"We talked to all of (the federal agencies involved), and they've expressed concern for good reason, but it was our decision based on the way the airport operates," said Stacey Stegman, DIA spokeswoman. "We didn't want to impact other airports and other agencies, and we didn't want to facilitate transporting marijuana across state lines."
Stegman said DIA chose to bar all possession and display of pot to eliminate confusion and make the same rules apply to all. She said the presence of federal agencies at DIA also was a factor; marijuana remains illegal under federal law.
The airport has discretion to set such rules under state law and city charter, said Denver Assistant City Attorney David Broadwell.
"Amendment 64 broadly decriminalized the possession of marijuana, but the caveat is that the owner of a facility can impose special restrictions," Broadwell said.
The law specifically allows any entity "who occupies, owns or controls a property" to set its own marijuana rules at that property.
Under city charter and laws, the manager of aviation currently Kim Day executes control of DIA, Broadwell said.
"They are probably within their rights this time, for once," said Rob Corry, an outspoken pro-pot lawyer in Denver. "Not the answer I would prefer, but it is what it is."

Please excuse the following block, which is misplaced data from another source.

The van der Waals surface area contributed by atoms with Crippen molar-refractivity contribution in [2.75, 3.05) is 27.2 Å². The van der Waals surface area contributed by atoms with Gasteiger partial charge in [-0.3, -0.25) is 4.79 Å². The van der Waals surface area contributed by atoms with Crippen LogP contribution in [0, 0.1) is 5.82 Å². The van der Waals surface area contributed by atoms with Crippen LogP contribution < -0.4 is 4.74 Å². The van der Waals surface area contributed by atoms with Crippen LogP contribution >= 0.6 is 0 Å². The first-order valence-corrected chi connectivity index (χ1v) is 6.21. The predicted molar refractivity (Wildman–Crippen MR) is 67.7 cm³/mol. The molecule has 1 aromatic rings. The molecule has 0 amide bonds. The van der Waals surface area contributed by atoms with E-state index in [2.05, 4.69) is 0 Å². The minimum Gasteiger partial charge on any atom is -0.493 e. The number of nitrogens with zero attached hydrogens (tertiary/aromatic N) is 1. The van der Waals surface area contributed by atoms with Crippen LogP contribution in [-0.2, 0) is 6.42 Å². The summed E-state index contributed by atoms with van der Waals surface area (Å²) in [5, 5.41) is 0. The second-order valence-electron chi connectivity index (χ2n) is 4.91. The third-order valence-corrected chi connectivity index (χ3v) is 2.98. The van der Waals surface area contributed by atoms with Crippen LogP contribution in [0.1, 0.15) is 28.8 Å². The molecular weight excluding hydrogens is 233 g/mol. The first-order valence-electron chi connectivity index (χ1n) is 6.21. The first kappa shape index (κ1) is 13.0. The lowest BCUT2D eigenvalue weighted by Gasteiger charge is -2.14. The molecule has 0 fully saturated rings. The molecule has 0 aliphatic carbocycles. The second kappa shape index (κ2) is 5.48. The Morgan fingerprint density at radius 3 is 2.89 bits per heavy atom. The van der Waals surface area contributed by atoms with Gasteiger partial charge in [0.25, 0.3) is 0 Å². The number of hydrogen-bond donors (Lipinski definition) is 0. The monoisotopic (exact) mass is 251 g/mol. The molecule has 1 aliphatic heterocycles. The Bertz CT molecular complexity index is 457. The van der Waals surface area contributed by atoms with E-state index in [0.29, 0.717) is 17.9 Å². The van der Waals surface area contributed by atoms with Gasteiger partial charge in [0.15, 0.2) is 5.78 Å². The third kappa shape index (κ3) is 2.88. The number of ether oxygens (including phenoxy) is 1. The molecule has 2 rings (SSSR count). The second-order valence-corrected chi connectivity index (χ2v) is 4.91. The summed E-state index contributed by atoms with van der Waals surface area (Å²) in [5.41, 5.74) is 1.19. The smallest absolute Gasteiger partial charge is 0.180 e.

The nation's fifth-busiest airport must walk a fine line as it is owned by a municipality. Yet it must also abide by federal regulations.
"Denver (airport) is a commercial service provider, making it a federally regulated facility," said Jeffrey Price, an aviation and airport security expert and professor at Metropolitan State University of Denver. "So at the end of the day, the airport is usually going to err on the side of the federal government."
The U.S. Department of Justice said in August it would not interfere in Colorado's marijuana legalization except for eight types of violations, including marijuana transferring from a state where it is legal to a state where it is illegal.
After Amendment 64 went into effect, airport visitors could carry an ounce or less at the airport as long as they weren't going through security, Stegman said. Flying with marijuana including medical marijuana is not allowed because pot possession is prohibited by the Transportation Security Administration, she said.
But TSA, a U.S. government agency, says the state's pot legalization will have no impact its policies or how it will implement security checks at Denver.
TSA's prohibited items website notes that "TSA officers do not search for marijuana or other drugs; however, if an item is found that may violate federal law during security screening, TSA will refer the matter to law enforcement."